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Wealth Managers Come Out In Favor Of Principles, Not Regulation To Regain Clients' Trust

Harriet Davies, Editor - Family Wealth Report, March 28, 2012


The financial services industry appears to have muddled itself out of the crisis, but how can the wealth management industry ensure it serves clients better than in the past?

The financial services industry appears to have muddled itself out of the crisis and the wealth management market is now being eyed by a host of different types of players as a source of revenue growth. But as competition stiffens, how can the industry as a whole ensure it serves clients better than in the past?

For the financial services sector as a whole, the government seems to have one idea: legislate – so far, most notably with Dodd-Frank. This of course irks the industry as it raises costs, and these are likely in at least some cases to be passed to the end-user. Already, there appears to be a shift underway at banks towards rationalization of client segments with a focus on “preferred clients” (such as at Bank of America’s Merrill Edge and JP Morgan’s Chase Private Client units), as the profitability of transaction-only banking has been hit.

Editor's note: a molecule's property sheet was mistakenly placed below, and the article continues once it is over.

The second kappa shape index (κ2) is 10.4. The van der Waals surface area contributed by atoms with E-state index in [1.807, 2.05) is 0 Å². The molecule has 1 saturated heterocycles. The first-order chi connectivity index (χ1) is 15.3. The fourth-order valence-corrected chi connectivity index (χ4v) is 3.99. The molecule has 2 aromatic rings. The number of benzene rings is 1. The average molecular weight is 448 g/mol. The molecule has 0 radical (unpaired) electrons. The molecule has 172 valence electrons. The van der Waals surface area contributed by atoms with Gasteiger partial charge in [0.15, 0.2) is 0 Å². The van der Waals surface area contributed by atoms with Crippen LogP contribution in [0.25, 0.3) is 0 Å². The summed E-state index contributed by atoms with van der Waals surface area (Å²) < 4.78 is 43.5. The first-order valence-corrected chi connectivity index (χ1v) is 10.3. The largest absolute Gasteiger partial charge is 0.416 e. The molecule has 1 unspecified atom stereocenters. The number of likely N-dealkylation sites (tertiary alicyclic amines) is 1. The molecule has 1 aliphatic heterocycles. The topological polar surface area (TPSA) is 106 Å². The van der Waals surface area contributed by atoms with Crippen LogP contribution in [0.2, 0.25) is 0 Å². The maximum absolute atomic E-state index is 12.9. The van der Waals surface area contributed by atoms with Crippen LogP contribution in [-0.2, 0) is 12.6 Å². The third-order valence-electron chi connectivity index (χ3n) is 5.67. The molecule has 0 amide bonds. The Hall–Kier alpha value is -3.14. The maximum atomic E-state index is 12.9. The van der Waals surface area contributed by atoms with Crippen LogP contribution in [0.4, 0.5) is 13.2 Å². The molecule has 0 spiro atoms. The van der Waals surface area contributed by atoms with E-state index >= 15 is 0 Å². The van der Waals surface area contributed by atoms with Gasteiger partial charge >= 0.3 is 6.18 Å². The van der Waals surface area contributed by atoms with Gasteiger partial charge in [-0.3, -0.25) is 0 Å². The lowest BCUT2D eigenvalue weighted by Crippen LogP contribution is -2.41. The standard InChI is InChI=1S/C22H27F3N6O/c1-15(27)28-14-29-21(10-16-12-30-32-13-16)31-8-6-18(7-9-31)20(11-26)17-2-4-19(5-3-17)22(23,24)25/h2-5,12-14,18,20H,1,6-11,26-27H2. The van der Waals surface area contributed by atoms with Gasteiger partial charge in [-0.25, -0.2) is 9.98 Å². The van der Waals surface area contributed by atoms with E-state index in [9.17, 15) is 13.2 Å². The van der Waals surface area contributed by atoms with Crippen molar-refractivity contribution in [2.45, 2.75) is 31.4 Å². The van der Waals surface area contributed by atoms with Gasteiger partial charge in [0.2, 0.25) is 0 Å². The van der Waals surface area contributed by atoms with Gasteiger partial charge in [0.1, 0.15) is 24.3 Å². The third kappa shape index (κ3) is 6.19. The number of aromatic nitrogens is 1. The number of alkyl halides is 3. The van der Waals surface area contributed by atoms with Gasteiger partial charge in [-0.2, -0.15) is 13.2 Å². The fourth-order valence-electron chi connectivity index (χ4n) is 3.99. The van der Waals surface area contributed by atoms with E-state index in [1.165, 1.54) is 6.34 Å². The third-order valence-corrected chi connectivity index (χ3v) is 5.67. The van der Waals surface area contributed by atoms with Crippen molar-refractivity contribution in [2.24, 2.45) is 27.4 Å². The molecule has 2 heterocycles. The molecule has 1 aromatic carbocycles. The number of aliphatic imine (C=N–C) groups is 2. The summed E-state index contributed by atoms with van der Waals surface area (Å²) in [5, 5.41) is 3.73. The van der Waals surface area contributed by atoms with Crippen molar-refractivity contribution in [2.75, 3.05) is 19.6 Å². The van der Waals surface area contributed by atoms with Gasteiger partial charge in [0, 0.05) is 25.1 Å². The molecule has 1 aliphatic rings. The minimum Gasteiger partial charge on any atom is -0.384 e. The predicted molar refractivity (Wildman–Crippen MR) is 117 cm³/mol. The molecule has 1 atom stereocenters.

New regulation has raised hackles over issues other than costs though. For example, writing in this publication last year, private wealth management industry veteran Charles Lowenhaupt, chairman and chief executive of Lowenhaupt Global Advisors, said the family office rules mandated by the Act impose limitations on family offices in the way they can provide for distant relatives, employees and others, and will tend to “institutionalize” investment management.

The objectives of the Act

“The objectives ascribed to the Act by its proponents in Congress and by the President include restoring public confidence in the financial system, preventing another financial crisis, and allowing any future asset bubble to be detected and deflated before another financial crisis ensues,” writes law firm Skadden, Arps, Slate, Meagher & Flom.

These are laudable intentions, no doubt, but financial crises have existed as long as financial markets – and the eradication of one may indeed require the destruction of the other. On the other hand, Dodd-Frank marks “a profound increase in regulation of the financial services industry… [and] endows regulators with wholly discretionary authority to write and interpret new rules,” remarks Skaden.

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